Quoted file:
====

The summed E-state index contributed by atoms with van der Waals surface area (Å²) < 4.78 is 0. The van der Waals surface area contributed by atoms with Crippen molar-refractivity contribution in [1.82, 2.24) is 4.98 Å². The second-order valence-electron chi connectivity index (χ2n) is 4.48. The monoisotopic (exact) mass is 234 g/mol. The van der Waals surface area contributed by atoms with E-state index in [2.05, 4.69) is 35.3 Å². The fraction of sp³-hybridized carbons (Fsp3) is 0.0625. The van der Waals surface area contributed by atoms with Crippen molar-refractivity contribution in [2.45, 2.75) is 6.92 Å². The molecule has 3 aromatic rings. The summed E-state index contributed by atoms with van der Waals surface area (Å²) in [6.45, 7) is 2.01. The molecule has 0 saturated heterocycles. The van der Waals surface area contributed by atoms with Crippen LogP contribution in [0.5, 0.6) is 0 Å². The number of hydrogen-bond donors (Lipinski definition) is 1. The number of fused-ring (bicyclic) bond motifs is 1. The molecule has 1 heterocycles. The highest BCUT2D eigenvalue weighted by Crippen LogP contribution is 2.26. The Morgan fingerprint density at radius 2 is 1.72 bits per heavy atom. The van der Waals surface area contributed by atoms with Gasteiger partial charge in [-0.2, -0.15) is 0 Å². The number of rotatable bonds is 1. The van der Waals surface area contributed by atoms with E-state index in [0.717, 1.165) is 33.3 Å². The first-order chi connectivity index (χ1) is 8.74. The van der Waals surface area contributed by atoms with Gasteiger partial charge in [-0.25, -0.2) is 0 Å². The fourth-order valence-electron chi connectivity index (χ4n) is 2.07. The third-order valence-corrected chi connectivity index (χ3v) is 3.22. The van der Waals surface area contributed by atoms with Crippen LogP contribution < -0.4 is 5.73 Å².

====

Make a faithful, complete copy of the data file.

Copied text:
The summed E-state index contributed by atoms with van der Waals surface area (Å²) < 4.78 is 0. The van der Waals surface area contributed by atoms with Crippen molar-refractivity contribution in [1.82, 2.24) is 4.98 Å². The second-order valence-electron chi connectivity index (χ2n) is 4.48. The monoisotopic (exact) mass is 234 g/mol. The van der Waals surface area contributed by atoms with E-state index in [2.05, 4.69) is 35.3 Å². The fraction of sp³-hybridized carbons (Fsp3) is 0.0625. The van der Waals surface area contributed by atoms with Crippen molar-refractivity contribution in [2.45, 2.75) is 6.92 Å². The molecule has 3 aromatic rings. The summed E-state index contributed by atoms with van der Waals surface area (Å²) in [6.45, 7) is 2.01. The molecule has 0 saturated heterocycles. The van der Waals surface area contributed by atoms with Crippen LogP contribution in [0.5, 0.6) is 0 Å². The number of hydrogen-bond donors (Lipinski definition) is 1. The number of fused-ring (bicyclic) bond motifs is 1. The molecule has 1 heterocycles. The highest BCUT2D eigenvalue weighted by Crippen LogP contribution is 2.26. The Morgan fingerprint density at radius 2 is 1.72 bits per heavy atom. The van der Waals surface area contributed by atoms with Gasteiger partial charge in [-0.2, -0.15) is 0 Å². The number of rotatable bonds is 1. The van der Waals surface area contributed by atoms with E-state index in [0.717, 1.165) is 33.3 Å². The first-order chi connectivity index (χ1) is 8.74. The van der Waals surface area contributed by atoms with Gasteiger partial charge in [-0.25, -0.2) is 0 Å². The fourth-order valence-electron chi connectivity index (χ4n) is 2.07. The third-order valence-corrected chi connectivity index (χ3v) is 3.22. The van der Waals surface area contributed by atoms with Crippen LogP contribution < -0.4 is 5.73 Å².